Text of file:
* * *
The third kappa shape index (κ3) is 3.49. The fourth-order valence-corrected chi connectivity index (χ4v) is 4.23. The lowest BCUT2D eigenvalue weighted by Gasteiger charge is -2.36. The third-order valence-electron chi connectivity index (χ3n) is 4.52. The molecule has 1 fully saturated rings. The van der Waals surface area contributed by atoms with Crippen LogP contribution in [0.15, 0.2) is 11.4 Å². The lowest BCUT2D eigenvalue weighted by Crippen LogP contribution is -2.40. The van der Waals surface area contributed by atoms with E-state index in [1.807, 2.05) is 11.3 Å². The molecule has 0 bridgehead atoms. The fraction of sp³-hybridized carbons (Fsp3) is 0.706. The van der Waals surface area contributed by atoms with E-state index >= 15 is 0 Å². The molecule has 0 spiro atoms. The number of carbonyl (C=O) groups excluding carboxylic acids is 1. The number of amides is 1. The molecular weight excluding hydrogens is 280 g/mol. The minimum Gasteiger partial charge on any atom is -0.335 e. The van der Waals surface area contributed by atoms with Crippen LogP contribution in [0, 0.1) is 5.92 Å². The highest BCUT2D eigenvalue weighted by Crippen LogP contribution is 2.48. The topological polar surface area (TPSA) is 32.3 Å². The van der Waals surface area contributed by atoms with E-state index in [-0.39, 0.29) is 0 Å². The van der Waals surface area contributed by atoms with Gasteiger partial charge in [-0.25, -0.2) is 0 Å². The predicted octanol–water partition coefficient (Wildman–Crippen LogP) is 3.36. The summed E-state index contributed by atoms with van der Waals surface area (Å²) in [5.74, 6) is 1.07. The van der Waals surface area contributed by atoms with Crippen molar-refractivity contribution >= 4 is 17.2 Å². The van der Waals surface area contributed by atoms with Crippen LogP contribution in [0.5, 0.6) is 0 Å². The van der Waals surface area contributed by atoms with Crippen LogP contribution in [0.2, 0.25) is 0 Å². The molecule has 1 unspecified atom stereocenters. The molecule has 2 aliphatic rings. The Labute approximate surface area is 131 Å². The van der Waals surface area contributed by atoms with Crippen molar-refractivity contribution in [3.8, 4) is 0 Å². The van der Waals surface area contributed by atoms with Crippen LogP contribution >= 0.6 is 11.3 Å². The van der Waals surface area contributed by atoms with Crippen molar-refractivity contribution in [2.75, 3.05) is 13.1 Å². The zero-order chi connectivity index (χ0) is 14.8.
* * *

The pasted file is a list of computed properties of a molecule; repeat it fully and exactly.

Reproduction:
The third kappa shape index (κ3) is 3.49. The fourth-order valence-corrected chi connectivity index (χ4v) is 4.23. The lowest BCUT2D eigenvalue weighted by Gasteiger charge is -2.36. The third-order valence-electron chi connectivity index (χ3n) is 4.52. The molecule has 1 fully saturated rings. The van der Waals surface area contributed by atoms with Crippen LogP contribution in [0.15, 0.2) is 11.4 Å². The lowest BCUT2D eigenvalue weighted by Crippen LogP contribution is -2.40. The van der Waals surface area contributed by atoms with E-state index in [1.807, 2.05) is 11.3 Å². The molecule has 0 bridgehead atoms. The fraction of sp³-hybridized carbons (Fsp3) is 0.706. The van der Waals surface area contributed by atoms with E-state index >= 15 is 0 Å². The molecule has 0 spiro atoms. The number of carbonyl (C=O) groups excluding carboxylic acids is 1. The number of amides is 1. The molecular weight excluding hydrogens is 280 g/mol. The minimum Gasteiger partial charge on any atom is -0.335 e. The van der Waals surface area contributed by atoms with Crippen LogP contribution in [0, 0.1) is 5.92 Å². The highest BCUT2D eigenvalue weighted by Crippen LogP contribution is 2.48. The topological polar surface area (TPSA) is 32.3 Å². The van der Waals surface area contributed by atoms with E-state index in [-0.39, 0.29) is 0 Å². The van der Waals surface area contributed by atoms with Gasteiger partial charge in [-0.25, -0.2) is 0 Å². The predicted octanol–water partition coefficient (Wildman–Crippen LogP) is 3.36. The summed E-state index contributed by atoms with van der Waals surface area (Å²) in [5.74, 6) is 1.07. The van der Waals surface area contributed by atoms with Crippen molar-refractivity contribution >= 4 is 17.2 Å². The van der Waals surface area contributed by atoms with Crippen LogP contribution in [0.5, 0.6) is 0 Å². The van der Waals surface area contributed by atoms with Crippen LogP contribution in [0.2, 0.25) is 0 Å². The molecule has 1 unspecified atom stereocenters. The molecule has 2 aliphatic rings. The Labute approximate surface area is 131 Å². The van der Waals surface area contributed by atoms with Crippen molar-refractivity contribution in [3.8, 4) is 0 Å². The van der Waals surface area contributed by atoms with Crippen LogP contribution >= 0.6 is 11.3 Å². The van der Waals surface area contributed by atoms with Crippen molar-refractivity contribution in [2.75, 3.05) is 13.1 Å². The zero-order chi connectivity index (χ0) is 14.8.